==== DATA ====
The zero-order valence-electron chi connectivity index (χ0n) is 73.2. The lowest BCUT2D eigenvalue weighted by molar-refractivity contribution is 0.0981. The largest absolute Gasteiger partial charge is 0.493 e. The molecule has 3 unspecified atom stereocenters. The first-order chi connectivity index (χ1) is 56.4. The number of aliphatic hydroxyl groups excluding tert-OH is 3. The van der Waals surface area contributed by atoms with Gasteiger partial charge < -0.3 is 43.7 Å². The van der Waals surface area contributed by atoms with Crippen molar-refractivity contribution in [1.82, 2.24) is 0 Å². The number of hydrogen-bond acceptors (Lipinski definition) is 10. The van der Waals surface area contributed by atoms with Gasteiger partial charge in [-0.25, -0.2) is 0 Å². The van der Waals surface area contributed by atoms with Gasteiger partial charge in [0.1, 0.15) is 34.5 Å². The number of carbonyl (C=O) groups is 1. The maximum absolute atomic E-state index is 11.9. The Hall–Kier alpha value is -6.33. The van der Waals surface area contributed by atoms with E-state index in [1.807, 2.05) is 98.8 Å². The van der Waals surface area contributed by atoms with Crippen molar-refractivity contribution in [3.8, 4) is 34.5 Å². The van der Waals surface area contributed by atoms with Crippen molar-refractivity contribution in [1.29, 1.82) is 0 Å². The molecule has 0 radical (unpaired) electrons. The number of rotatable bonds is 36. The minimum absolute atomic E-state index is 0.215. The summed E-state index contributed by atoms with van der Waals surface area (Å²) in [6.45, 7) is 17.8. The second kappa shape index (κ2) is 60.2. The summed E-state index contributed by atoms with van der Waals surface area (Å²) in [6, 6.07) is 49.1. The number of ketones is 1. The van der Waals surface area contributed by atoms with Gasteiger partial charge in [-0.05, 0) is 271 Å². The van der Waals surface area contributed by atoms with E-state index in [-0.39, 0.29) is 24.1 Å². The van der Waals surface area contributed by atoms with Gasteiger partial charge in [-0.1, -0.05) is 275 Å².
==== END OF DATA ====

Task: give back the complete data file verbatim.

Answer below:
The zero-order valence-electron chi connectivity index (χ0n) is 73.2. The lowest BCUT2D eigenvalue weighted by molar-refractivity contribution is 0.0981. The largest absolute Gasteiger partial charge is 0.493 e. The molecule has 3 unspecified atom stereocenters. The first-order chi connectivity index (χ1) is 56.4. The number of aliphatic hydroxyl groups excluding tert-OH is 3. The van der Waals surface area contributed by atoms with Gasteiger partial charge < -0.3 is 43.7 Å². The van der Waals surface area contributed by atoms with Crippen molar-refractivity contribution in [1.82, 2.24) is 0 Å². The number of hydrogen-bond acceptors (Lipinski definition) is 10. The van der Waals surface area contributed by atoms with Gasteiger partial charge in [-0.25, -0.2) is 0 Å². The van der Waals surface area contributed by atoms with Gasteiger partial charge in [0.1, 0.15) is 34.5 Å². The number of carbonyl (C=O) groups is 1. The maximum absolute atomic E-state index is 11.9. The Hall–Kier alpha value is -6.33. The van der Waals surface area contributed by atoms with E-state index in [1.807, 2.05) is 98.8 Å². The van der Waals surface area contributed by atoms with Crippen molar-refractivity contribution in [3.8, 4) is 34.5 Å². The van der Waals surface area contributed by atoms with Crippen molar-refractivity contribution in [1.29, 1.82) is 0 Å². The molecule has 0 radical (unpaired) electrons. The number of rotatable bonds is 36. The minimum absolute atomic E-state index is 0.215. The summed E-state index contributed by atoms with van der Waals surface area (Å²) in [6.45, 7) is 17.8. The second kappa shape index (κ2) is 60.2. The summed E-state index contributed by atoms with van der Waals surface area (Å²) in [6, 6.07) is 49.1. The number of ketones is 1. The van der Waals surface area contributed by atoms with Gasteiger partial charge in [-0.05, 0) is 271 Å². The van der Waals surface area contributed by atoms with E-state index in [-0.39, 0.29) is 24.1 Å². The van der Waals surface area contributed by atoms with Gasteiger partial charge in [-0.1, -0.05) is 275 Å².